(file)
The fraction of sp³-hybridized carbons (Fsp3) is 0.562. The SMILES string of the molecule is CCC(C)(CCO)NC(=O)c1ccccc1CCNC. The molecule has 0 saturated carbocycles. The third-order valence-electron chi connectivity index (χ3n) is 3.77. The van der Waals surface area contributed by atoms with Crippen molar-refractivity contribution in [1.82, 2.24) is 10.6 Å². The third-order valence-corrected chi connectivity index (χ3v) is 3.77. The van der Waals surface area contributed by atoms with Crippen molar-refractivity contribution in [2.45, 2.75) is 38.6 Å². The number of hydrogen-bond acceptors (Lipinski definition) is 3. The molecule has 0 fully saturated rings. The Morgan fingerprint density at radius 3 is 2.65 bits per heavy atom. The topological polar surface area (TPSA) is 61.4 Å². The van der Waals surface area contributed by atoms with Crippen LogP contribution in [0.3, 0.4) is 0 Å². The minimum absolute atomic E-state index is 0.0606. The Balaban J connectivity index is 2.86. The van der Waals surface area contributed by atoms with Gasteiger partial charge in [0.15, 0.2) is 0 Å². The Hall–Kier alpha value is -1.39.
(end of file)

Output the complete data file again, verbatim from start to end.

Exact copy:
The fraction of sp³-hybridized carbons (Fsp3) is 0.562. The SMILES string of the molecule is CCC(C)(CCO)NC(=O)c1ccccc1CCNC. The molecule has 0 saturated carbocycles. The third-order valence-electron chi connectivity index (χ3n) is 3.77. The van der Waals surface area contributed by atoms with Crippen molar-refractivity contribution in [1.82, 2.24) is 10.6 Å². The third-order valence-corrected chi connectivity index (χ3v) is 3.77. The van der Waals surface area contributed by atoms with Crippen molar-refractivity contribution in [2.45, 2.75) is 38.6 Å². The number of hydrogen-bond acceptors (Lipinski definition) is 3. The molecule has 0 fully saturated rings. The Morgan fingerprint density at radius 3 is 2.65 bits per heavy atom. The topological polar surface area (TPSA) is 61.4 Å². The van der Waals surface area contributed by atoms with Crippen LogP contribution in [0.3, 0.4) is 0 Å². The minimum absolute atomic E-state index is 0.0606. The Balaban J connectivity index is 2.86. The van der Waals surface area contributed by atoms with Gasteiger partial charge in [0.15, 0.2) is 0 Å². The Hall–Kier alpha value is -1.39.